Kenya protests simmer after deadly week of anti-finance bill demonstrations

High Court rules in favour of a petition demanding a halt to the use of potentially deadly weaponry by police.

Women react outside a mosque during prayers for Ibrahim Kamau, 19, who was shot dead during a demonstration [Monicah Mwangi/Reuters]

Hundreds gathered for the funeral of a teenage demonstrator killed during Kenya’s antigovernment protests as the death toll from days of unrest rose to 27.

Three more protesters died overnight Friday as police continued a violent crackdown with the Kenyan High Court ordering security forces to halt the firing of live rounds, rubber-coated metal bullets, tear gas and water cannon into crowds.

The turmoil unfolded as young activists successfully forced the government to shelve $2.7bn in tax hikes this week, and now focus on ending years of what they see as endemic corruption and shoddy governance.

Protesters say the finance bill that President William Ruto abandoned on Wednesday was only a symptom of the problems plaguing a country, where many young people have few job prospects despite strong economic growth.

After pledging to scrap the tax plan, Ruto now faces growing pressure to resign.

The High Court ruled in favour of a petition submitted by a lawyer representing the political opposition and human rights groups demanding a halt to the use of potentially deadly weaponry by police against protesters. It also ordered police to refrain from “extrajudicial killing, abduction, and torture” against the antitax demonstrators.

Demas Kiprono, acting executive director of the Kenyan Section International Commission of Jurists, told Al Jazeera the move by the High Court to ban violent police tactics shows an acknowledgement that “something has gone wrong”.

“The petition claims the weapons and tactics used by police during the protests were egregious and violated a raft of human rights from expression, assembly, to the right to life,” said Kiprono.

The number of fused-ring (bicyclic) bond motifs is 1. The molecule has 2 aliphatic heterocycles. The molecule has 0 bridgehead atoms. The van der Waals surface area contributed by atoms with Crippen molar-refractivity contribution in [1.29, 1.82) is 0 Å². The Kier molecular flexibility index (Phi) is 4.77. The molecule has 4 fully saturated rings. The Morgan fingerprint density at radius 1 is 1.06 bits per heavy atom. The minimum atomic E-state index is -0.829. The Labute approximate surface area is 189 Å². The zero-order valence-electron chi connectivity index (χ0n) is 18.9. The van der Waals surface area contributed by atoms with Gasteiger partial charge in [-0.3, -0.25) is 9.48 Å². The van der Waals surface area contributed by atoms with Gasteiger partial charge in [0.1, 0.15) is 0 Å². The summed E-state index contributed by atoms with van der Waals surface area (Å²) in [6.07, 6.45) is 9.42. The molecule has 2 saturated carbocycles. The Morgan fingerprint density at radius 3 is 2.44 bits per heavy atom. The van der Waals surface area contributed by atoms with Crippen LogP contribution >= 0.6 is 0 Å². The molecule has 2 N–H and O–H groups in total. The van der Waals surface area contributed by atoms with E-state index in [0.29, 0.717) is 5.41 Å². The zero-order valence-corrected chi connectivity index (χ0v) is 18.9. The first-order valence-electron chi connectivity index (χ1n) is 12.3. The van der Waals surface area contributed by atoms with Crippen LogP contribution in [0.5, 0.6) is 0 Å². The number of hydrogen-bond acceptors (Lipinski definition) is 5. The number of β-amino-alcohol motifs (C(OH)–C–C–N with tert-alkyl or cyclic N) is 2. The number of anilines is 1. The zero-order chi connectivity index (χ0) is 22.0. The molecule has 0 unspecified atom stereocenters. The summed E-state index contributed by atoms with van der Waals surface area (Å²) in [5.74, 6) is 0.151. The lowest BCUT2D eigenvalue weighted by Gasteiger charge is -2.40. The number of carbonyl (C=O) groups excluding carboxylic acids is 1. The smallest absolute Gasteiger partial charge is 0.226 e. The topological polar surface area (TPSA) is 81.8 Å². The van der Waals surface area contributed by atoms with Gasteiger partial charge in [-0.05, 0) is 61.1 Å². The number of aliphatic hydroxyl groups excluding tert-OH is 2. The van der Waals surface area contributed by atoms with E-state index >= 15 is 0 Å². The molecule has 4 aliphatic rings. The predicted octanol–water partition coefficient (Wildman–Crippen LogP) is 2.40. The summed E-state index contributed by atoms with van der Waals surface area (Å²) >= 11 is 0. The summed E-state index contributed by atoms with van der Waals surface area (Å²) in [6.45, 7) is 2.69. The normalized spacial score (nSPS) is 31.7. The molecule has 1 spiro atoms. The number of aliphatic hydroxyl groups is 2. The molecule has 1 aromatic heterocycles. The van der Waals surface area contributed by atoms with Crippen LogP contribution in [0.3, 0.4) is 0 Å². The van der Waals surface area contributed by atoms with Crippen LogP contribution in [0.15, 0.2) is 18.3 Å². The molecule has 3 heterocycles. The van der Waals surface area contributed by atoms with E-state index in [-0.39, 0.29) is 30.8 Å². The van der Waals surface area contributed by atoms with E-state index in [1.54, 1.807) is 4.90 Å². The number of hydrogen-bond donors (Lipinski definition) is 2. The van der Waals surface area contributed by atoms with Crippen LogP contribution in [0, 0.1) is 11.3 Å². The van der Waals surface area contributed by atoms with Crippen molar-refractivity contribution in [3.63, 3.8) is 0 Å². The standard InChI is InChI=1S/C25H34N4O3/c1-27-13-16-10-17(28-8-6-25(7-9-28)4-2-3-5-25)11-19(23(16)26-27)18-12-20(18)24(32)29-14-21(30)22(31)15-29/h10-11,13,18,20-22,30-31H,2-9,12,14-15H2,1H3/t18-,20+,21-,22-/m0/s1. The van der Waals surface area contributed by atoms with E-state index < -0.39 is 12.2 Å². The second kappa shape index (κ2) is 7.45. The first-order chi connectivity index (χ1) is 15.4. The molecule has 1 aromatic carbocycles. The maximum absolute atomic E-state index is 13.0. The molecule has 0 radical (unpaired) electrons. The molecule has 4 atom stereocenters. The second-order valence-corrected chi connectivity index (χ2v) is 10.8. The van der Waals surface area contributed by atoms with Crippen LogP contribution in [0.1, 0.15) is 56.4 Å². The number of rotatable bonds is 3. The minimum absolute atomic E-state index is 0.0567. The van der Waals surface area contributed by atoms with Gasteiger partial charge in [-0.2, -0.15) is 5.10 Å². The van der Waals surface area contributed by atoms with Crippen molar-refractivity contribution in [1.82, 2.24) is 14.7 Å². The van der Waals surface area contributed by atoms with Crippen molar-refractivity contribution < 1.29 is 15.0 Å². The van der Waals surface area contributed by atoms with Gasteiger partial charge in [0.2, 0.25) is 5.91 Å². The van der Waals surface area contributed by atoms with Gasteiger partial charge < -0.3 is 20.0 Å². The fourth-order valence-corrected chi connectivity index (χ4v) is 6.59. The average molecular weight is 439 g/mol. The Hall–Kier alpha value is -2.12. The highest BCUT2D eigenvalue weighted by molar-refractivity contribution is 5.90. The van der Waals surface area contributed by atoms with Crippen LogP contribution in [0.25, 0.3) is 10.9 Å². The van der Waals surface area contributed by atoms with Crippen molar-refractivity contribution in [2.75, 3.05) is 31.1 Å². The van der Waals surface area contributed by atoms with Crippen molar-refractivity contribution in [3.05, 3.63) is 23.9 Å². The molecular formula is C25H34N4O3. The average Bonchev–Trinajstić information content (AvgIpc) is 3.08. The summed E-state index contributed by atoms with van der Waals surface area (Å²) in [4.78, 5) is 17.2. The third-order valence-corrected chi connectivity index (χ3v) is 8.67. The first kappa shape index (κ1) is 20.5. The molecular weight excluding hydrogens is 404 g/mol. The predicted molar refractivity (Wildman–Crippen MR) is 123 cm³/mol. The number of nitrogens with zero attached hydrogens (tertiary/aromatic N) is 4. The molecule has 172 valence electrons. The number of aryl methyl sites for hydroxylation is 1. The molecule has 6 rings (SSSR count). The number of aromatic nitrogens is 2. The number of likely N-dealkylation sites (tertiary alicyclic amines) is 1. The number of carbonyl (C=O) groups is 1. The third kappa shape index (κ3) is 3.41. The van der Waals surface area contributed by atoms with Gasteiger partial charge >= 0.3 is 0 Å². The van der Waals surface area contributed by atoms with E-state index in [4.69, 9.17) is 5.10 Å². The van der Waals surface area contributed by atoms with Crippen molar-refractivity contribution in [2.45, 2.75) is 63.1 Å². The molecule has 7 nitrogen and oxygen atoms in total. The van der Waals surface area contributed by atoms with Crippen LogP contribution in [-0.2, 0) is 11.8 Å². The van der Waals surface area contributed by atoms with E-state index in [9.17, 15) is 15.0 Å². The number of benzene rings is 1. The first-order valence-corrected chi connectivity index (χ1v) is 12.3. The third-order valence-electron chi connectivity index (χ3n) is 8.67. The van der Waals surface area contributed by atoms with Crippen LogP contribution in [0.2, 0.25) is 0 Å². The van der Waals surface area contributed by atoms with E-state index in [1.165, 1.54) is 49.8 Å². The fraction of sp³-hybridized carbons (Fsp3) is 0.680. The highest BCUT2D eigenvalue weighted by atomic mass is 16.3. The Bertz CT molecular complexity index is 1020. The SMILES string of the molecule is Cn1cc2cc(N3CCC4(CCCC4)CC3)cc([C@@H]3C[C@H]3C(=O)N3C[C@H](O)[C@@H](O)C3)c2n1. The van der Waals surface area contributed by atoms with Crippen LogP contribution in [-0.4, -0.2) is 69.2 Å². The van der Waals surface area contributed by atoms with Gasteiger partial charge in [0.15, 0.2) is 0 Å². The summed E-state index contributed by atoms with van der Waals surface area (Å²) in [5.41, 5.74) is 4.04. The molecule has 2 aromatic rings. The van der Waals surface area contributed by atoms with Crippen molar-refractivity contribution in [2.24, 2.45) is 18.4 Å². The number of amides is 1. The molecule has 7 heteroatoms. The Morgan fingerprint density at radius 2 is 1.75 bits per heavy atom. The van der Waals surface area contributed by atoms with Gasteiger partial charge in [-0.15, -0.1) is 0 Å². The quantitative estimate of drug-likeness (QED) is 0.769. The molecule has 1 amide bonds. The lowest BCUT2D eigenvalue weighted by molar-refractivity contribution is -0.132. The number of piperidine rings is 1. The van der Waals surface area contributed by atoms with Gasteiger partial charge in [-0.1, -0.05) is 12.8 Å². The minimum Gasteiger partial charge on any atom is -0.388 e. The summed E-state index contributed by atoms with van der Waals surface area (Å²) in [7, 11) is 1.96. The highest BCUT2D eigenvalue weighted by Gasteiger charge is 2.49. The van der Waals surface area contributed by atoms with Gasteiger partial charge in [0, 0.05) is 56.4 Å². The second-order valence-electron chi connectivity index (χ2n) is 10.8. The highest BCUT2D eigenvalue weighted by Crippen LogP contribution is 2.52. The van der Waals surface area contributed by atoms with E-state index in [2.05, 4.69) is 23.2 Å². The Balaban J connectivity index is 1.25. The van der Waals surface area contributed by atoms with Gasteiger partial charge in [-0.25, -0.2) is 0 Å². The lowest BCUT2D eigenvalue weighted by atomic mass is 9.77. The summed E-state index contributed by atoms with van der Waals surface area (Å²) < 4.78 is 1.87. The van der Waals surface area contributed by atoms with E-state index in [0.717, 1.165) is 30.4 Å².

But he noted the court does not have any mechanism to ensure police comply with the ruling. “So it is upon other instruments of government – the national police service commission, the executive – to respect this order.”

‘We want better living conditions’

Writer and activist Nanjala Nyabola said most of those involved in the recent protests were motivated by legitimate, strong grievances against the government.

“Until those grievances are addressed, it’s unlikely that they’re going to be willing to make concessions.”

How the diffuse and leaderless movement, which largely organised via social media, pursues its objectives remains an open question – and a source of internal debate.

Christine Odera, co-chair of the Kenya Coalition on Youth, Peace and Security, a civil society organisation, said it needed to formalise its structures to advance young people’s interests and speak to the government.

“If we go organically then we might lose the whole conversation,” said Odera, who participated in the protests. “The president has said we need to have conversations. All of us cannot sit in a stadium and have a conversation.”

Others disagree. Ojango Omondi of the Social Justice Centres Working Group, a community activist group in a poor district of Nairobi, said establishing structures and national representatives could allow the movement to be corrupted by politicians.

“We don’t need to negotiate anything,” he said. “All we want is better living conditions. All we want is the leaders to stop using our resources … to sponsor their lavish lifestyle.”

Another moment to watch for could be the government’s next proposal to raise revenues. Some protesters suspect it will still try to ram tax rises through. In a country where protest has traditionally been driven by ethnic affinities, the current youth-driven demonstrations have stood out for building unity around common grievances.

‘Class and wealth disparity’

But cracks are already emerging. Despite Ruto’s U-turn on the tax hikes, some protesters called for a planned march on his residence to go ahead on Thursday in an attempt to remove him from power. Others rejected the idea as a dangerous gambit. In the end, there were smaller protests in several cities.

In Ruto’s hometown and political stronghold of Eldoret – where thousands from different ethnic groups took to the streets on Tuesday – a human rights activist said some tensions resurfaced since the president withdrew the tax bill.

Nicholas Omito, CEO of the Centre for Human Rights and Mediation, said demonstrators from Ruto’s Kalenjin ethnic group argued protests should end now, while ethnic Kikuyus insist they should continue until Ruto resigns.

Protesters posting on social media accused local politicians of trying to incite trouble to undermine the movement.

Nyabola, the writer, said she did not think that ethnic divisions posed a risk to a movement that distinguished itself with its sense of national purpose.

“You’re never going to get rid of it completely,” she said. “But for now, the class and wealth disparity between politicians and ordinary people has been the focus.”

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Source: Al Jazeera and news agencies